Mel, I may have diagreed with you in the past, but you nailed that down tight. To expand on your thought just a titch, the average user (Let's use the TAU shorthand here) doesn't get the constant harping on specs or or features, unless it impacts performance or experience with the device. The whole drive behind uptake of the iPad has very little to do with " drinking the Koolaid" or the "RDF" (note I didn't dismiss those entirely however) but everything to do with experience. How smoothly the interface operates how easy it is to do things. TAU just wants it to work easily and simply, without too much fuss and bother - which is why so many just use their tradition PC for email and internet and very little else. Almost the polar opposite of the usual geek - and why tech blogs are totally outraged that the iPad would enjoy so much popularity, that TAU would want to be emprisoned in a "walled garden" or limited by a "curated" platform.

Google actively pursued getting the handset makers and carriers to switch to Android on their handheld devices, which they were happy to do, as it off-loaded R&D and development for the OS and applications from their budgets and was essentially free*. If they felt they needed a differentiation form other Android devices they applied a simply GUI overlay and pushed it out the door. It could have been any other free mobile OS and they would have behaved the same. It is pure opportunism by them and the result as you so correctly called out was based on that opportunism, not on a superior user experience.

That being said, I fully anticipate Android to mine well down into the lower reaches of the feature phone segment until their are only a few if any cell phones that could not be called (by the current very flexible and non-defined standards) "smartphones". Google will plow the field wide and long for the "smartphone" class and Apple will cherry-pick the best and most profitable parts of that field and leave the rest for Android, WebOS and WP7 to divvy up between themselves.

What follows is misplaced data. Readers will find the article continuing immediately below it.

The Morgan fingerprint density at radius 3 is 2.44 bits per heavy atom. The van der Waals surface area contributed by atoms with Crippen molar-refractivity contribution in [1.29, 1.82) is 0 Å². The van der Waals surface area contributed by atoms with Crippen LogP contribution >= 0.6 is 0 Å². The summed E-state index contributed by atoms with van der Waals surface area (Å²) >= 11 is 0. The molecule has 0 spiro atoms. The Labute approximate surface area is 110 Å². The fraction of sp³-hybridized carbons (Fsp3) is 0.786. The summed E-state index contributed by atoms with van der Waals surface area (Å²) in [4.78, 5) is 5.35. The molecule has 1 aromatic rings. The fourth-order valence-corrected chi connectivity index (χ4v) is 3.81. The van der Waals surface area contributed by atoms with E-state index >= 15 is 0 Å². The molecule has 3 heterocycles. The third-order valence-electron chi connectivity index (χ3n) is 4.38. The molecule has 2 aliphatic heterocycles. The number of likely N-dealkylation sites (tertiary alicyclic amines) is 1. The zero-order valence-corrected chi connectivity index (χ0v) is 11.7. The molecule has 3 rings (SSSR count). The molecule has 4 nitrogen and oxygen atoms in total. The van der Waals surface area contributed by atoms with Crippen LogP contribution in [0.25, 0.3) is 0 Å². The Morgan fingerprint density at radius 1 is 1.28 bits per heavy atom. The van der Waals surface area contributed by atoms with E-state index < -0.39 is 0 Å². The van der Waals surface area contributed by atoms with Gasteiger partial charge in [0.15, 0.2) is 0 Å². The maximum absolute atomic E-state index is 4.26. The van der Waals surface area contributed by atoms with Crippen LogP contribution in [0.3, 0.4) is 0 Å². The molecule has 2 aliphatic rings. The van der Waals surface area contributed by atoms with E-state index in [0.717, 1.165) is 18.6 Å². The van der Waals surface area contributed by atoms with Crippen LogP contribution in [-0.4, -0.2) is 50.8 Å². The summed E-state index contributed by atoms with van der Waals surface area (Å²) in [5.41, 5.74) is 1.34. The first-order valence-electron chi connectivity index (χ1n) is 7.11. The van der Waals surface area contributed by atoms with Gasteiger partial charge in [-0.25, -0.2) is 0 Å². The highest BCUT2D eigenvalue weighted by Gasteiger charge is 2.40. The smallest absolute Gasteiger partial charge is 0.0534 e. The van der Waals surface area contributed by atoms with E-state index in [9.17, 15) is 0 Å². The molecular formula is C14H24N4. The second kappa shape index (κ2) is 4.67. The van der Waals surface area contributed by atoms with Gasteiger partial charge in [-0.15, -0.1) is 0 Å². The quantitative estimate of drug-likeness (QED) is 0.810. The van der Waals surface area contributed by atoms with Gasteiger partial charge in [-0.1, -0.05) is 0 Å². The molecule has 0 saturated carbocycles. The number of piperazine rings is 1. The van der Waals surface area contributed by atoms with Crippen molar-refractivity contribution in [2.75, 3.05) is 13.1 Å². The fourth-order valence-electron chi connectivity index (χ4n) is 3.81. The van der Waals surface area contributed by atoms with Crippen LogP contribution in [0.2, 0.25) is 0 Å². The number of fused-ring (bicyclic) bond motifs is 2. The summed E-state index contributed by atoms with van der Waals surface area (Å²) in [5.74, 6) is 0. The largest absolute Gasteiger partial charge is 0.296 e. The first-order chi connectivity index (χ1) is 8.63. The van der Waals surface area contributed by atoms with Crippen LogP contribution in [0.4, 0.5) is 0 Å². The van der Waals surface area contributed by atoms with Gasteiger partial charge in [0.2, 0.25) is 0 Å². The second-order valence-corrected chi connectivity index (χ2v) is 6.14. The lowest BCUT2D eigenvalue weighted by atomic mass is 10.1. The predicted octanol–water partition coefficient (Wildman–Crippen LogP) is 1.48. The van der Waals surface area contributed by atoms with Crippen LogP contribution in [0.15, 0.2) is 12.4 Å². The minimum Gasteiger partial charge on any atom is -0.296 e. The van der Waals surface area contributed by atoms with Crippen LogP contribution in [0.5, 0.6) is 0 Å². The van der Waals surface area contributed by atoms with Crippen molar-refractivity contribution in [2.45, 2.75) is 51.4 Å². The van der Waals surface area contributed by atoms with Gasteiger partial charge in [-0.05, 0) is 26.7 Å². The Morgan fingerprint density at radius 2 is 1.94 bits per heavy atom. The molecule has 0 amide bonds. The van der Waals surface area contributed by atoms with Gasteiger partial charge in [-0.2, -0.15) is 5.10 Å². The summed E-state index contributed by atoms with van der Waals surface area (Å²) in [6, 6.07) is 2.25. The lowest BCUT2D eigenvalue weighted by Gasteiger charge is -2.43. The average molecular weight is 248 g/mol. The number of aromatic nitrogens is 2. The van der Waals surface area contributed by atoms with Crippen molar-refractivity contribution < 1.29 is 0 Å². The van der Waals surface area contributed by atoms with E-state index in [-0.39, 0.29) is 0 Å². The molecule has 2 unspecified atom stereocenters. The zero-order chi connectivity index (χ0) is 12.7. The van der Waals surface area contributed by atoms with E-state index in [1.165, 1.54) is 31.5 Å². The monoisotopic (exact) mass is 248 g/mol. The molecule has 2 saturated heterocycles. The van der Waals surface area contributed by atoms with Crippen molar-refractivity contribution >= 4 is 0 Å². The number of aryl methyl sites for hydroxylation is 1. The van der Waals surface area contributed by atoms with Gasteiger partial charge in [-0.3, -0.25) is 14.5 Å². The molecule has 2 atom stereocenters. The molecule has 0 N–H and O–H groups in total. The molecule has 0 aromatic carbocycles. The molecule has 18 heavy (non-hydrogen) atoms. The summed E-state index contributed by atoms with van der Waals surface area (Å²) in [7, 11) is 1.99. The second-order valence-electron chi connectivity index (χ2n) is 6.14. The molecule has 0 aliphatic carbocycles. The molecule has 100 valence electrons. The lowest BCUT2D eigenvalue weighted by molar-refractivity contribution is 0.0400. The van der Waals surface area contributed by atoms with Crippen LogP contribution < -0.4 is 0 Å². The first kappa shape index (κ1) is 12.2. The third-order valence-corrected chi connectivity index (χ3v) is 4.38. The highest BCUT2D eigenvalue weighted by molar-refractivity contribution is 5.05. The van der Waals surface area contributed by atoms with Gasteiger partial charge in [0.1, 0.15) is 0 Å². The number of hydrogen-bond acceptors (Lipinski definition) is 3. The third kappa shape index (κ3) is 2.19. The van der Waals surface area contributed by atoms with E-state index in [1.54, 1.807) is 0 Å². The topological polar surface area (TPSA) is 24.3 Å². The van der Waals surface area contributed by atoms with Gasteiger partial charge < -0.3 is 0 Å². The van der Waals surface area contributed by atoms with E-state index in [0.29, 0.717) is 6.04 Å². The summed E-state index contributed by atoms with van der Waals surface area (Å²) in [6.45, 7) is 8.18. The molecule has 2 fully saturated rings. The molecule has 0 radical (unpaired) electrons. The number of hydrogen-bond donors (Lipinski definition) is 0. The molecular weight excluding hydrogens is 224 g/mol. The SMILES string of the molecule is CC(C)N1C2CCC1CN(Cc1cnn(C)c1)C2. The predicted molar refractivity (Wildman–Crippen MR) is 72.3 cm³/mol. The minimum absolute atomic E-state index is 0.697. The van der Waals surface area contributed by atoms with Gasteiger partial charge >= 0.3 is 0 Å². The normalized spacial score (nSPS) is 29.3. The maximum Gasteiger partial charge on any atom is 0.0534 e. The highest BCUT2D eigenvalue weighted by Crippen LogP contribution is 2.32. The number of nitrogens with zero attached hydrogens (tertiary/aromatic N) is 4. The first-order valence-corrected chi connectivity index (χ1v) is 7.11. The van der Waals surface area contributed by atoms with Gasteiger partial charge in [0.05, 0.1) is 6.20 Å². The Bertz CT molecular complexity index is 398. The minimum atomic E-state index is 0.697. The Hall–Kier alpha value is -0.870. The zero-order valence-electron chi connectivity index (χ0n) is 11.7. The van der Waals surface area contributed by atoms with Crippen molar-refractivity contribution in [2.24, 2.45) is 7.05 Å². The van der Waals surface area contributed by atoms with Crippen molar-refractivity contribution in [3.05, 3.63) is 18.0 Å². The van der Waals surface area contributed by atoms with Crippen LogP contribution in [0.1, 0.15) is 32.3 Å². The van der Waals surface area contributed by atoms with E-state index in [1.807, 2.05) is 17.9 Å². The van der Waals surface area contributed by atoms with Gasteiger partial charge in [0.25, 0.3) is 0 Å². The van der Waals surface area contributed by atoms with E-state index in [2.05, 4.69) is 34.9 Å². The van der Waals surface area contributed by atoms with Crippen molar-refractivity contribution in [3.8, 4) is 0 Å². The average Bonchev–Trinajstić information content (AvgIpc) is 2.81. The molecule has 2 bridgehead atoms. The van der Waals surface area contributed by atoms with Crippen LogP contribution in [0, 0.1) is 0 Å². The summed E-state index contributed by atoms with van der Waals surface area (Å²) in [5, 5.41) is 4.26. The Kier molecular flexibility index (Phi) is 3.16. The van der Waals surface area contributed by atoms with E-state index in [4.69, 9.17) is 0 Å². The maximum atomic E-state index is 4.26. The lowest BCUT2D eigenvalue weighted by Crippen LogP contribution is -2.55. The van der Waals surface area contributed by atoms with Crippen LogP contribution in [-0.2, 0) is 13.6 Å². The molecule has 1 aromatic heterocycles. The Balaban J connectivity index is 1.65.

Sure, I agree with that. When I was thinking about getting an iPad right after the event last January, I thought it would be nice, and fun to use. When I got mine, I saw that I was right. But the more I used it, the more involved I became with it. Now, I use it more than my Mac Pro. Most of my forum posting has been done from my iPad for several months. The only thing I wish for is that Apple make the darned number select keys smaller, and more to the bottom, as I tend to hit them.

With the 3GS selling for $49 on contract, the price is pretty good. And the ironic part of it is that that now 20 month old phone is still getting it's OS upgraded when many Android phones that just came out won't.

At some point, pretty much all phones will be smartphones.
post #106 of 115
Quote:
Originally Posted by bytorx1 View Post

Spare me. what ever. Every one wants the ipad to be a computer like a laptop etc, if that is the case then buy a laptop - Apple is not looking to replace or
kill it's laptop sales and if you have any common sense you'd read that the iPad/iPod/iPhone REQUIRE a PC/Mac to maintain / sync and update the iPad which is a DEVICE!.

Spare you? Ok!

But you and some others fail to see that computers are computers if they do similar things. Is a personal computer not a computer because it can't do what a mainframe can? Of course not.

And just because they need to be connected to ANOTHER computer to do a few things, upon occasion, doesn't detract from the fact that they are computers.

Really, you're just playing with semantics. It's the old idea of: "a rose by any other name smells just as sweet". Not an exact quote probably. But the idea is there. So you can call it whatever you like. That doesn't change what it does, and that's computing.
post #107 of 115
Quote:
Originally Posted by melgross View Post

Spare you? Ok!

But you and some others fail to see that computers are computers if they do similar things. Is a personal computer not a computer because it can't do what a mainframe can? Of course not.

And just because they need to be connected to ANOTHER computer to do a few things, upon occasion, doesn't detract from the fact that they are computers.

Really, you're just playing with semantics. It's the old idea of: "a rose by any other name smells just as sweet". Not an exact quote probably. But the idea is there. So you can call it whatever you like. That doesn't change what it does, and that's computing.

...and the term personal computer was coined in the first place so that the masses who were taking an interest in owning one (and who now are buying the iPad) could be confident that they were buying an actual computer.